Originally Posted by topsites
Although I will agree that driving technique can account for up to 20% of a vehicle's fuel mileage, sometimes more.
Beyond that a religious maintenance program also helps, change the oil and filter, the air filter, the spark plugs, the list goes on...
Just one underinflated tire can cost 5-10% in fuel economy, so keeping up with this as best as one can does make a difference.
But beyond that with some outfits it's all in the engine and the weight, my '95 3/4 ton club cab with a 5.9L V8 and a 6x12 trailer
weighs 6 thousand pounds empty, I can almost see 12mpg on a very good day, under 10 when it's not so good.
There ain't NOTHING I can do about it, not even "driving with load" to a fault helps but so much.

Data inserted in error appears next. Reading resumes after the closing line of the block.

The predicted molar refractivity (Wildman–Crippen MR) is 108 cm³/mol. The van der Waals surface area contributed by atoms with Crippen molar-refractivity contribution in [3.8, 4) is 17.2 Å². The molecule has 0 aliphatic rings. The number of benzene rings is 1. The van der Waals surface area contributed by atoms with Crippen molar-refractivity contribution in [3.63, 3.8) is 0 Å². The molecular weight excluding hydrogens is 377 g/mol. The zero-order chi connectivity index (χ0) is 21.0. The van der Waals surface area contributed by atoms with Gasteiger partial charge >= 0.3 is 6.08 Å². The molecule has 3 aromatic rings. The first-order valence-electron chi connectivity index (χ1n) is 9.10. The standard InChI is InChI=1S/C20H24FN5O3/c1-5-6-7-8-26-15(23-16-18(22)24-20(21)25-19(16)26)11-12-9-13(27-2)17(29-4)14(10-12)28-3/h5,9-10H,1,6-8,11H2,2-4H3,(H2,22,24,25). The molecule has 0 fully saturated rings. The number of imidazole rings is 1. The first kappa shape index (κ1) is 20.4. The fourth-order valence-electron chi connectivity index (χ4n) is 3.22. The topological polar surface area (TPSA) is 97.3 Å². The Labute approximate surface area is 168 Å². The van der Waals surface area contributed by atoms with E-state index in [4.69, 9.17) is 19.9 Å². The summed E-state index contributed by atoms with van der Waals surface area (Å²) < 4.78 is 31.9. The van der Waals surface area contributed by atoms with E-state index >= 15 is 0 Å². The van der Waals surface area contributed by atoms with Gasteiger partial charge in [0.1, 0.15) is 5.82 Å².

My '86 D-250 used to get 14mpg all the time, it used to drive me nuts.
I mean I have gone so far as to study the aerodynamics of the truck to figure out what modifications I can make
I kid you not, I spent WEEKS fooling with that
In the end I just had to face the music, some trucks don't do as well as others.
The same deja moo yet again. You have got to be kidding me. Typical, monkeys footballs and lovemaking... I will let you put it all together.
honestly a Ranger with 3.0 or a half ton with a 4.6 would be the way to go. The 4.2 is not a bad engine but for extra displacement and no major difference in gas, the extra bit of engine is worth it.